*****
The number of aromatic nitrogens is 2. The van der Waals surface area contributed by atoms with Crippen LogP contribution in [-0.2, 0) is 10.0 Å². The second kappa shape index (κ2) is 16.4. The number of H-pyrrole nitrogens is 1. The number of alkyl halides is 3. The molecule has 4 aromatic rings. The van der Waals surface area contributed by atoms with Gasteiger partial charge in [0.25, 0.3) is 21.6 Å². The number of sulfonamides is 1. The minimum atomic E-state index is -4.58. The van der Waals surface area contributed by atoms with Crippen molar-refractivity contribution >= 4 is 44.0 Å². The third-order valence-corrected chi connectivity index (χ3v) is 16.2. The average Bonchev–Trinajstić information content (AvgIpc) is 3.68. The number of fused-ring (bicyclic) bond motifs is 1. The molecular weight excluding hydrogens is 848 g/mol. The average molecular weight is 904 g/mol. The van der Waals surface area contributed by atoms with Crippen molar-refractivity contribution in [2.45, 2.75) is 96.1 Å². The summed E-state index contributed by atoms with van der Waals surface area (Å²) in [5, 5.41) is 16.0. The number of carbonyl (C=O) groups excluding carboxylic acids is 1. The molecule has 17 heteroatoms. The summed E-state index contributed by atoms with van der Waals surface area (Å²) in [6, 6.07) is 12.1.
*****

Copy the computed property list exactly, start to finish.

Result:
The number of aromatic nitrogens is 2. The van der Waals surface area contributed by atoms with Crippen LogP contribution in [-0.2, 0) is 10.0 Å². The second kappa shape index (κ2) is 16.4. The number of H-pyrrole nitrogens is 1. The number of alkyl halides is 3. The molecule has 4 aromatic rings. The van der Waals surface area contributed by atoms with Gasteiger partial charge in [0.25, 0.3) is 21.6 Å². The number of sulfonamides is 1. The minimum atomic E-state index is -4.58. The van der Waals surface area contributed by atoms with Crippen molar-refractivity contribution >= 4 is 44.0 Å². The third-order valence-corrected chi connectivity index (χ3v) is 16.2. The average Bonchev–Trinajstić information content (AvgIpc) is 3.68. The number of fused-ring (bicyclic) bond motifs is 1. The molecular weight excluding hydrogens is 848 g/mol. The average molecular weight is 904 g/mol. The van der Waals surface area contributed by atoms with Crippen molar-refractivity contribution in [2.45, 2.75) is 96.1 Å². The summed E-state index contributed by atoms with van der Waals surface area (Å²) in [5, 5.41) is 16.0. The number of carbonyl (C=O) groups excluding carboxylic acids is 1. The molecule has 17 heteroatoms. The summed E-state index contributed by atoms with van der Waals surface area (Å²) in [6, 6.07) is 12.1.